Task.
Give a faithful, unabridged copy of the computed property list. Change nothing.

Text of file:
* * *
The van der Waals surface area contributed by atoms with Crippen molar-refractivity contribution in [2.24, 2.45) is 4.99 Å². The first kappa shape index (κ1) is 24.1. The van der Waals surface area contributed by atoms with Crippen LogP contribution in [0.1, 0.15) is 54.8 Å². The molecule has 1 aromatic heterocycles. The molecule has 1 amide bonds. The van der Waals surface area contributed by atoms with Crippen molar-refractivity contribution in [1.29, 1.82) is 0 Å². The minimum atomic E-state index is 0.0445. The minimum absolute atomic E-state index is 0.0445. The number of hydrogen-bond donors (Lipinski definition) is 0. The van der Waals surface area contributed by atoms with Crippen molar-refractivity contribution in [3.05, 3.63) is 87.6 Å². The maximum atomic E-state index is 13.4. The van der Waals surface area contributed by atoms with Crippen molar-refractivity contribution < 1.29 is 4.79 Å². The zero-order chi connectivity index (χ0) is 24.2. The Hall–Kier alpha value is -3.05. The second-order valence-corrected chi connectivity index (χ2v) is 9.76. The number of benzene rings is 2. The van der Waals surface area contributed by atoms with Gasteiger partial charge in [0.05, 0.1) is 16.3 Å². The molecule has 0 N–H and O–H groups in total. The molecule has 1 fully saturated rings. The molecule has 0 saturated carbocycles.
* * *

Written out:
The van der Waals surface area contributed by atoms with Crippen molar-refractivity contribution in [2.24, 2.45) is 4.99 Å². The first kappa shape index (κ1) is 24.1. The van der Waals surface area contributed by atoms with Crippen LogP contribution in [0.1, 0.15) is 54.8 Å². The molecule has 1 aromatic heterocycles. The molecule has 1 amide bonds. The van der Waals surface area contributed by atoms with Crippen molar-refractivity contribution in [1.29, 1.82) is 0 Å². The minimum atomic E-state index is 0.0445. The minimum absolute atomic E-state index is 0.0445. The number of hydrogen-bond donors (Lipinski definition) is 0. The van der Waals surface area contributed by atoms with Crippen molar-refractivity contribution in [3.05, 3.63) is 87.6 Å². The maximum atomic E-state index is 13.4. The van der Waals surface area contributed by atoms with Crippen molar-refractivity contribution < 1.29 is 4.79 Å². The zero-order chi connectivity index (χ0) is 24.2. The Hall–Kier alpha value is -3.05. The second-order valence-corrected chi connectivity index (χ2v) is 9.76. The number of benzene rings is 2. The van der Waals surface area contributed by atoms with Gasteiger partial charge in [0.05, 0.1) is 16.3 Å². The molecule has 0 N–H and O–H groups in total. The molecule has 1 fully saturated rings. The molecule has 0 saturated carbocycles.